As I sat through Wednesday’s hearing, the line from Herman Hermits’ 1965 song, “I’m Henry, the VIII, I am.”
Judge Thomas Meyer was asking,
“Am I to assume the State’s Attorney is ‘unable to attend?'”
That was pretty much the way he left the case at the last hearing a bit over two weeks ago.
No one had an answer beyond the February 14, 2011, letter provided by McHenry County State’s Attorney to Seipler’s attorney Blake Horwitz.
So, what’s a judge to do?
Judge Meyer authorized that the attorney’s question Bianchi under oath as to whether he is available to investigate and prosecute Sheriff Nygren.
“Let’s cut to the chase,” the Judge said at one point.
“My actions are guided by the statute. (That’s) the only issue. In light of the fact I have nothing on that issue, I’ll enter (an order) and continue (the case) and allow you to address this issue.”
Earlier, Judge Meyer said, “If…he (State’s Attorney Bianchi) is able to attend, the rest is irrelevant.”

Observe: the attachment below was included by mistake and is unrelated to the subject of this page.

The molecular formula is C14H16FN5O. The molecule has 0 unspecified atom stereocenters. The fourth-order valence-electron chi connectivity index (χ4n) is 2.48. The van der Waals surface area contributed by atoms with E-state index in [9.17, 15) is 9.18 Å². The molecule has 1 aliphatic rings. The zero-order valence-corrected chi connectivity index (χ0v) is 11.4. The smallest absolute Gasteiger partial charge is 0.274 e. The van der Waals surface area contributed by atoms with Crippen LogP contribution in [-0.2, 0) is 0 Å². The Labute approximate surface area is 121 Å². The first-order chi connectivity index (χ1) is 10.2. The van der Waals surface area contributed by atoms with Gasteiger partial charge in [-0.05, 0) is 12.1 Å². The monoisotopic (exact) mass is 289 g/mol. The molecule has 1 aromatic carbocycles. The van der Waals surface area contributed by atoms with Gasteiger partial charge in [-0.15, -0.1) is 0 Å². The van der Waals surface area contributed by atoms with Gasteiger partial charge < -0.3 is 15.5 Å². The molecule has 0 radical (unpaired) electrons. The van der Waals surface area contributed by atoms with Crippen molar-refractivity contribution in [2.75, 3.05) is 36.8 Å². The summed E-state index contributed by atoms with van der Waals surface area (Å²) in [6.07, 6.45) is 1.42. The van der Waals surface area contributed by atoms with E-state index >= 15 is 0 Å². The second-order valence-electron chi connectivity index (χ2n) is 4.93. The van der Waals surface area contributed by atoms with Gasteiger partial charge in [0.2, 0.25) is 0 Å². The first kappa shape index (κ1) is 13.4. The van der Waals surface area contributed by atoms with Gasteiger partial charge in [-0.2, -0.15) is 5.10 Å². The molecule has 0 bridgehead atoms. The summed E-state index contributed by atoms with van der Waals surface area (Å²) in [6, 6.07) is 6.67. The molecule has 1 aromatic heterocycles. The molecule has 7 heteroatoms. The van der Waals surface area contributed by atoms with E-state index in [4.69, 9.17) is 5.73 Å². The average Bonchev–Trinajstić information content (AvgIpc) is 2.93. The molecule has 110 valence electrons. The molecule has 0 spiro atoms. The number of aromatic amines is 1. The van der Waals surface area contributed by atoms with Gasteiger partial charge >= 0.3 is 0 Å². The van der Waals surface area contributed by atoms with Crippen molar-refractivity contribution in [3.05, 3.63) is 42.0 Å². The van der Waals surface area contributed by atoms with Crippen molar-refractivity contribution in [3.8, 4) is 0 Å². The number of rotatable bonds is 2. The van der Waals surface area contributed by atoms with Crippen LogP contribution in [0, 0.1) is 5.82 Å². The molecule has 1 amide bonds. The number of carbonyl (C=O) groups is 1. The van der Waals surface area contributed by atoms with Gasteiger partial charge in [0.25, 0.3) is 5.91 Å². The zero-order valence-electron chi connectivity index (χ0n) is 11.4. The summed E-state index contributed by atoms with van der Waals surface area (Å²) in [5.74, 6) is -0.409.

Elsewhere, “That’s the threshold issue I have to address.”
The Judge wanted to know if the Special Assistant State’s Attorney Bill Caldwell was “implicitly or explicitly conceding the issue.”
Sheriff Nygren’s attorney, Mark Gummerson observed that they had “not conceded anything” concerning the State’s Attorney’s availability.”
After the court hearing, Seipler attorney Blake Horwitz explained that the questions he had to ask Bianchi were “very simple questions,” but he declined to reveal them to reporters.
Nygren was sitting in the back of the courtroom. McHenry County Board Chairman Ken Koehler was in attendance, too. Seipler was not.